A Pediatric Endocrinology Nurse works with children who range in age from infancy to young adulthood that have medical issues relating to the endocrine system. The human endocrine system deals with the body’s glands and the hormones they secrete. So, when concerns of development and malfunction arise, it often becomes a life long issue that requires a treatment plan and years of health monitoring by a specialized licensed nurse who works along with an Endocrinologist to provide the best care possible for the patient.

Type of training that a Pediatric Endocrinology Nurse needs

A pediatric endocrinology nurse needs to be a registered nurse. The nursing credential could be an Associate Degree, a Bachelor Degree or a Licensed Professional Certification. After completing an accredited nursing program and passing the NCLEX-RN exam, the nurse can start to specialize in the field of endocrinology. There are no current certifications for this nursing specialty, primarily because the field is yet emerging. However, a registered nurse can seek to study the subject of endocrinology on their own or get specialized on the job training to become proficient at assisting patients, caregivers, and endocrinology physicians.

Online continuing education courses are a popular way for nurses to learn the specialized information needed to become a pediatric endocrinology nurse. Also, there are scholarships and grants available for professionals who want to further their education in this field of study. Some of the scholarships and grants are offered nationally, while others are from specific foundations whose goal is to advance medical knowledge regarding specific endocrine system diseases like diabetes or thyroid and pituitary problems.

Type of treatment a Pediatric Endocrinology Nurse will Provide

The human endocrine system consists of several glands that secrete hormones directly into the blood stream. Each gland is located in a different part of the body, however, if one or more gland is malfunctioning then it affects the output of the other glands and the body’s overall health. In children, these malfunctioning glands could effect their physical growth, sexual development, or cause health issues like diabetes and thyroid problems.

Currently Endocrinology doctors are focused on diagnostic evaluations and doing research to improve malfunctioning glands. And as our society makes advances in medical research and technology, care is needed to help endocrinology patients manage their medical issues through medication and lifestyle adaptations. That is why the job of the pediatric endocrinology nurse is becoming such a necessary part of the endocrinology treatment team of medical professionals. The pediatric endocrinology nurse will collaborate with the doctor and develop a treatment plan for each patient. They are in charge of relating that plan to the patient’s caregivers and monitoring the plan. The nurse will monitor the plan through asking questions, tracking information regarding symptoms, medications, and lifestyle activity. They will also need to do routine blood checks to monitor hormone levels.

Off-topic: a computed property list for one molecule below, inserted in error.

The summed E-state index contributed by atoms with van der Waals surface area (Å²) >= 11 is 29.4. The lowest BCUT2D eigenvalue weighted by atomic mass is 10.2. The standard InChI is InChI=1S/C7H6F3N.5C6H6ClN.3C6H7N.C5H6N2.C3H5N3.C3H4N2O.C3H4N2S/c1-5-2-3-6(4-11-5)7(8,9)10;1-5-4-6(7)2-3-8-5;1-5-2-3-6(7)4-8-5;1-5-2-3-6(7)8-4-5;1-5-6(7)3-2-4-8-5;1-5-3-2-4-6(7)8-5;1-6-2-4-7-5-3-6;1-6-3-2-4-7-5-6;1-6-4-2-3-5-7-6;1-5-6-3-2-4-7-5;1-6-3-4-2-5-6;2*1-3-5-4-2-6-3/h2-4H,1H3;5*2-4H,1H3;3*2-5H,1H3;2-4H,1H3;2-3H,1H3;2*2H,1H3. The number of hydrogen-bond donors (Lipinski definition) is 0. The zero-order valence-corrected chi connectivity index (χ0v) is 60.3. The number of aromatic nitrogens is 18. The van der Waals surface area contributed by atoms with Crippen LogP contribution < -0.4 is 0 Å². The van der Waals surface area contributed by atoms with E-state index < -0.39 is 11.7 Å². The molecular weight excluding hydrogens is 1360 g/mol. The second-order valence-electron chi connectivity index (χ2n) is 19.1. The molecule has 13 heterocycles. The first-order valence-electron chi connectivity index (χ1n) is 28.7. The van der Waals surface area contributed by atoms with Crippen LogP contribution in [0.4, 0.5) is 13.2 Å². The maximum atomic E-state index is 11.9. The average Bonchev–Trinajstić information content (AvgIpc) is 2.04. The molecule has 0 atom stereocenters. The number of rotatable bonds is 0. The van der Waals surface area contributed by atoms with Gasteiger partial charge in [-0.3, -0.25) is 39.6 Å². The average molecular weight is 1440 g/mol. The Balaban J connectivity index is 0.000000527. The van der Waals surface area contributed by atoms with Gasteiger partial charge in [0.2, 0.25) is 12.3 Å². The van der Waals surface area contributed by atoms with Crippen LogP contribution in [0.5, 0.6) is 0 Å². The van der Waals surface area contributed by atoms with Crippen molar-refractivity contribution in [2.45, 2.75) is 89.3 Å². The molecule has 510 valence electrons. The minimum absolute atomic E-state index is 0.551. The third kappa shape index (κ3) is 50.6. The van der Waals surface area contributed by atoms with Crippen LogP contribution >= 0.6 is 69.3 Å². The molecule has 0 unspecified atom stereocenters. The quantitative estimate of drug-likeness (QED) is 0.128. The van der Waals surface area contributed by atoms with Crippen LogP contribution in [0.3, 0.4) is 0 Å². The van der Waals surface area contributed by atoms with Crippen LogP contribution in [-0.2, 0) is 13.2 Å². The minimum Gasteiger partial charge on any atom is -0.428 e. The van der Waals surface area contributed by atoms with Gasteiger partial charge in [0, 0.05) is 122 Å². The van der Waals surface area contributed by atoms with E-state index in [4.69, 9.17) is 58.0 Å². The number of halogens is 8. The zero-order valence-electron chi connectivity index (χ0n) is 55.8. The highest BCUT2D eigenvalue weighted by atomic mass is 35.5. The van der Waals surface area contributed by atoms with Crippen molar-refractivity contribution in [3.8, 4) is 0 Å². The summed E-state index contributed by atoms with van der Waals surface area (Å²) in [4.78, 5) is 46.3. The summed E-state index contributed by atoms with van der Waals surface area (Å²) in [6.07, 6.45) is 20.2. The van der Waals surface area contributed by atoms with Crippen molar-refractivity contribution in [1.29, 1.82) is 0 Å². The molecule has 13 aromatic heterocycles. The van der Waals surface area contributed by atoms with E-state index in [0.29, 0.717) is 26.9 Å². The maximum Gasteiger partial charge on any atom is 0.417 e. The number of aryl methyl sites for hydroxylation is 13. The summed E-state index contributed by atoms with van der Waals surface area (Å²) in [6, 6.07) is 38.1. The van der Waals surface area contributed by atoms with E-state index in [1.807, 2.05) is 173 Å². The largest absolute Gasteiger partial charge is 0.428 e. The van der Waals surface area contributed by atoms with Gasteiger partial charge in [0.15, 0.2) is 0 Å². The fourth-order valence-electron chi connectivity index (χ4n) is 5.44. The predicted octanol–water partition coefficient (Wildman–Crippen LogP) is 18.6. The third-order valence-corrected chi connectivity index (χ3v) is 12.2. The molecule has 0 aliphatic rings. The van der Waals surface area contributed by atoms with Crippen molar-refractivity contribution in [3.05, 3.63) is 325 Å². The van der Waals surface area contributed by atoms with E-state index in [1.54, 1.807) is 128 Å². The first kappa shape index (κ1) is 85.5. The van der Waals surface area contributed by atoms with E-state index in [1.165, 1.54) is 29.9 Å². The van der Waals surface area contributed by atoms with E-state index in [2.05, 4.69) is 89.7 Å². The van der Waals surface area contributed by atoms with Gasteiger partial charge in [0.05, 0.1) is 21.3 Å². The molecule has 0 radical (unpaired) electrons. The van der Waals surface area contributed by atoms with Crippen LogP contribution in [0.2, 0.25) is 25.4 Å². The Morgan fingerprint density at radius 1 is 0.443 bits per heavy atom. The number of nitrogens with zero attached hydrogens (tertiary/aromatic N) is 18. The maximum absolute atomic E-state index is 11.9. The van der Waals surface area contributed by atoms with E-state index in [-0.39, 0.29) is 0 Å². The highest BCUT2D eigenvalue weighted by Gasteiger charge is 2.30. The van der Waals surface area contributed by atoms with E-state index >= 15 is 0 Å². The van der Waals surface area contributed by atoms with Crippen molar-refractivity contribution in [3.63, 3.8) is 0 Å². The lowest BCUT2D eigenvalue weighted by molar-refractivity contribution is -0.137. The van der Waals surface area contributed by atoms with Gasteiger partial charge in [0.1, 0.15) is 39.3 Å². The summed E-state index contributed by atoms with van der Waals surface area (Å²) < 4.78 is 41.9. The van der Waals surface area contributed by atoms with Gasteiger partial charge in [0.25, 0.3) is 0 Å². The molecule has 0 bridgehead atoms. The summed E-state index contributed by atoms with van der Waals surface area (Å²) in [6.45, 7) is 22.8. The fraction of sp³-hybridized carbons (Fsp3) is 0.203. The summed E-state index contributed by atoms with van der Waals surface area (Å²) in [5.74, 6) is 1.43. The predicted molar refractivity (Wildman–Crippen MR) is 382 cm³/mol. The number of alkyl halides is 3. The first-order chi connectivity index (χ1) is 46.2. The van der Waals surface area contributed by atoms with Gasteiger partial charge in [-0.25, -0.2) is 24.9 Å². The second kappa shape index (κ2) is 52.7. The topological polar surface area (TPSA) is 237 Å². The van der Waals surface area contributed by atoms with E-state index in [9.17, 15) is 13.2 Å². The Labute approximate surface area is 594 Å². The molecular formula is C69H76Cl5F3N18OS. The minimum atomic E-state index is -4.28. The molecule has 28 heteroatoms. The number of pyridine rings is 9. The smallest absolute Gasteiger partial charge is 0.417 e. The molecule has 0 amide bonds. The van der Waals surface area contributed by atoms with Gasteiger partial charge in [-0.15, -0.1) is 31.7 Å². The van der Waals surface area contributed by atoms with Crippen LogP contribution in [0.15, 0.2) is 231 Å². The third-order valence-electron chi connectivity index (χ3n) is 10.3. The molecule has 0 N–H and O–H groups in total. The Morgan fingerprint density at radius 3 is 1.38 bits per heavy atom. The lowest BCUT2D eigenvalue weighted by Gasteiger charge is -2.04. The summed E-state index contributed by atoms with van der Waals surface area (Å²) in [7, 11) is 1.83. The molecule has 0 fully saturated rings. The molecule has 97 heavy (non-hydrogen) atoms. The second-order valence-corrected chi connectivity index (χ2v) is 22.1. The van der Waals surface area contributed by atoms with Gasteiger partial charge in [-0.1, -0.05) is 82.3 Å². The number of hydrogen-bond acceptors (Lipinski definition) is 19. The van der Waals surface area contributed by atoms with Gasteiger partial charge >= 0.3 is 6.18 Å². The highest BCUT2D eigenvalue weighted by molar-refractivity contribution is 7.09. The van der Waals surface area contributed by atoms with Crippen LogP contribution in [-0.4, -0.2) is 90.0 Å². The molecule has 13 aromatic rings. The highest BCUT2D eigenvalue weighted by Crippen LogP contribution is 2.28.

Specific endocrine system related issues that a pediatric endocrinology nurse will see in patients:
Growth problems
Early or delayed puberty
Enlarged thyroid gland
Under/overactive thyroid gland
Hypo/hyper Pituitary gland function
Hypo/hyper Adrenal gland function
Ambiguous genitals
Ovarian and testicular dysfunction
Low blood sugar
Problems with Vitamin D

That is why their role as an illness educator and manager is so important. These endocrine issues will affect the children and their families throughout their childhood. But, if they learn to make healthy lifestyle choices, then they can still live a full and enriched life.

The Salary of a Pediatric Endocrinology Nurse

The salary of a pediatric endocrinology nurse will vary depending on what part of the country and in what type of facility they find work. A pediatric endocrinology nurse can work in variety of medical settings. These settings include children’s hospitals, university medical centers, large community hospitals, as well as private offices throughout the country. According to the website Licensed Practical Nurse (LPN.com) a pediatric endocrinology nurse can make up to $81,000 a year.